Big companies are well known for putting out complex products and completing complex projects, but they have a secret:

Planning and documentation.

Big companies love to plan. They love to document. They love to specify. When you work at one, it seems like that’s all they want to do: plan, document, and specify. But there’s a really good reason for it all: that’s the only way huge complex projects get completed.

Planning, documenting, and specifying should serve one purpose: to break things into small enough chunks that the complexity is removed. Once complexity is removed, then implementing becomes possible. Getting to the point where complexity is removed should take as long, or longer, than the implementation.

That sounds crazy, that planning should take longer than doing. But for complex projects, that’s the best way to assure success.

And in software development techniques like agile and scrum, that’s exactly what happens. At the beginning of a sprint, there’s supposed to be a planning phase to decide, “what’s going to get done?” But even before it can be decided “what” will get done, specifications on exactly “what” is need to be in place. Once that’s decided, then the things that make the list can get implemented. At the beginning of a project, most of the implemented items should be documentation and specifications, even (or especially) in scrum / agile.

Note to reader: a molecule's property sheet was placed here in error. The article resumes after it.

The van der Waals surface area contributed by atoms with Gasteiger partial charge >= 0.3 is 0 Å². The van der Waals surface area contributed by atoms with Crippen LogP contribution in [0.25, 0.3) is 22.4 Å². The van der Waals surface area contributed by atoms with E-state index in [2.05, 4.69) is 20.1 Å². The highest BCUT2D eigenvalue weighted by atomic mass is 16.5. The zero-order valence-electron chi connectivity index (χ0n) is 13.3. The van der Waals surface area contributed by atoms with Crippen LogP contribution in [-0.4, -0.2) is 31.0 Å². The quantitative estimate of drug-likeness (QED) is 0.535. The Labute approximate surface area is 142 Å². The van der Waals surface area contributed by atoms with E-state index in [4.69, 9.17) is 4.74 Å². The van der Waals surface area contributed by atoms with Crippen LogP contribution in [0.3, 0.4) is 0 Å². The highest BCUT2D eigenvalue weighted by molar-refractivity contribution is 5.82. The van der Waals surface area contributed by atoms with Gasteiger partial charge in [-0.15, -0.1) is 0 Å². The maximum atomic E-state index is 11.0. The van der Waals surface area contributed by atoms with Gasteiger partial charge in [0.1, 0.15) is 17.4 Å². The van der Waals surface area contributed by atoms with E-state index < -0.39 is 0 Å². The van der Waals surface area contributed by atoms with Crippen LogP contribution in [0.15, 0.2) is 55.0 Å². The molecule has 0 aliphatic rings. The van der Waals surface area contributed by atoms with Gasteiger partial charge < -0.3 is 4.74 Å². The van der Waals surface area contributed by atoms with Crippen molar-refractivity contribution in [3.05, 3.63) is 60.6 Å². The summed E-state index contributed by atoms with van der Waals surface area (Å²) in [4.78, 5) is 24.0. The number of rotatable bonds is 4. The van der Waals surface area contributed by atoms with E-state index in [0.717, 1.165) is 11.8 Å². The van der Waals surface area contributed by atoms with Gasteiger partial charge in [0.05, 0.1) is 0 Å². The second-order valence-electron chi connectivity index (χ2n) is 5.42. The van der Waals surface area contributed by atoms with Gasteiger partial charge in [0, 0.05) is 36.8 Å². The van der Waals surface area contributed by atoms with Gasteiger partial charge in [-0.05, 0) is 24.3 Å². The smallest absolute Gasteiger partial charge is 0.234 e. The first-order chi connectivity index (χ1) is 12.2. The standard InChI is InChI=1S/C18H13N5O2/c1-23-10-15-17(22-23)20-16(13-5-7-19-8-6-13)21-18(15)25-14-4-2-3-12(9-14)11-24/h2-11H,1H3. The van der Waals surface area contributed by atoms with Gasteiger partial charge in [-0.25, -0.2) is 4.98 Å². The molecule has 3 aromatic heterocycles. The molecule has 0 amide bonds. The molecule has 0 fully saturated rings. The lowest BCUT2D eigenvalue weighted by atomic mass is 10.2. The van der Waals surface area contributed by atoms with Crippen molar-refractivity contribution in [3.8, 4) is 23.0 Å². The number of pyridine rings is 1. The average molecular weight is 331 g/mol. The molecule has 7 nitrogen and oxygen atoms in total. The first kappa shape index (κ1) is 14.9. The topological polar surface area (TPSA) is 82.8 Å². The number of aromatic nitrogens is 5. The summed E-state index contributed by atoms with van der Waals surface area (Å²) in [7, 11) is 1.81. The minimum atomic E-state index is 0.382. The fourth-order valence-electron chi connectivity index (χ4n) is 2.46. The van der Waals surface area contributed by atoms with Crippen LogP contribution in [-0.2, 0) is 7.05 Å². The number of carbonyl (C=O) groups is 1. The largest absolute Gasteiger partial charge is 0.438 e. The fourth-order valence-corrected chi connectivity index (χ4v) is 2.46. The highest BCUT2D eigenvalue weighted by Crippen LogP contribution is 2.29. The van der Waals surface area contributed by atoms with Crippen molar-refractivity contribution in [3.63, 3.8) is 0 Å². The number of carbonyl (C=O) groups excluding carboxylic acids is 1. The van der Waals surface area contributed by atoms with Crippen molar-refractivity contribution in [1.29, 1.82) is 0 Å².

Without quality specifications, how do you know if you’ve implemented something correctly?

You don’t.

But on small teams, or in small companies, often it seems like complex things just get winged. No documentation. No specifications. Just “make it work!” That’s a death knell. If you’re winging it, how do you know when it actually works? How do you know when to stop implementing? How do you plan your time or say no to additional features? It gets really hard.

External contractors never accept contracts that aren’t well defined. Why would they? How could they get paid if the customer can always say things aren’t done yet?

Why do small companies and small teams think they can treat their work any differently than a big company or an external contractor?


22 June 2012